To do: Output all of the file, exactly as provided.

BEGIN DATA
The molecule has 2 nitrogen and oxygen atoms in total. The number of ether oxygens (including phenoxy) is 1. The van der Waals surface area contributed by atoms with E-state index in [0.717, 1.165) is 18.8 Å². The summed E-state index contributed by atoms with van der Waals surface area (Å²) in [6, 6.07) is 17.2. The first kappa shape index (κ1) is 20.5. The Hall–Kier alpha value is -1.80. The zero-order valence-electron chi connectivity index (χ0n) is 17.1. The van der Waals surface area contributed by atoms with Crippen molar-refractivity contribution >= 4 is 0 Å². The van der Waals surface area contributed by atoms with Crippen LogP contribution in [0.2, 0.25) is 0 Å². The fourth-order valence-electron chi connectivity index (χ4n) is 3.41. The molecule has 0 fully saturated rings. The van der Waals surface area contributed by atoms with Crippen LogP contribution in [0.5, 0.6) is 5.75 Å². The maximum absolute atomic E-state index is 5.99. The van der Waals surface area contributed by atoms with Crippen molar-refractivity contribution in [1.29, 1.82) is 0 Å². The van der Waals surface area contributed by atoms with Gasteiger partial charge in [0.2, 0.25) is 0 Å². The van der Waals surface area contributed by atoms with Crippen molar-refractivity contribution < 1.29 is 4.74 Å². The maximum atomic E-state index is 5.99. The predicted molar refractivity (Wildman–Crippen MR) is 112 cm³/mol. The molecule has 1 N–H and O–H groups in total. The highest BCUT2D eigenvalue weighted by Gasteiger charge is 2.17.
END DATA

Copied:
The molecule has 2 nitrogen and oxygen atoms in total. The number of ether oxygens (including phenoxy) is 1. The van der Waals surface area contributed by atoms with E-state index in [0.717, 1.165) is 18.8 Å². The summed E-state index contributed by atoms with van der Waals surface area (Å²) in [6, 6.07) is 17.2. The first kappa shape index (κ1) is 20.5. The Hall–Kier alpha value is -1.80. The zero-order valence-electron chi connectivity index (χ0n) is 17.1. The van der Waals surface area contributed by atoms with Crippen molar-refractivity contribution >= 4 is 0 Å². The van der Waals surface area contributed by atoms with Crippen LogP contribution in [0.2, 0.25) is 0 Å². The fourth-order valence-electron chi connectivity index (χ4n) is 3.41. The molecule has 0 fully saturated rings. The van der Waals surface area contributed by atoms with Crippen LogP contribution in [0.5, 0.6) is 5.75 Å². The maximum absolute atomic E-state index is 5.99. The van der Waals surface area contributed by atoms with Crippen molar-refractivity contribution in [1.29, 1.82) is 0 Å². The van der Waals surface area contributed by atoms with Gasteiger partial charge in [0.2, 0.25) is 0 Å². The van der Waals surface area contributed by atoms with Crippen molar-refractivity contribution < 1.29 is 4.74 Å². The maximum atomic E-state index is 5.99. The predicted molar refractivity (Wildman–Crippen MR) is 112 cm³/mol. The molecule has 1 N–H and O–H groups in total. The highest BCUT2D eigenvalue weighted by Gasteiger charge is 2.17.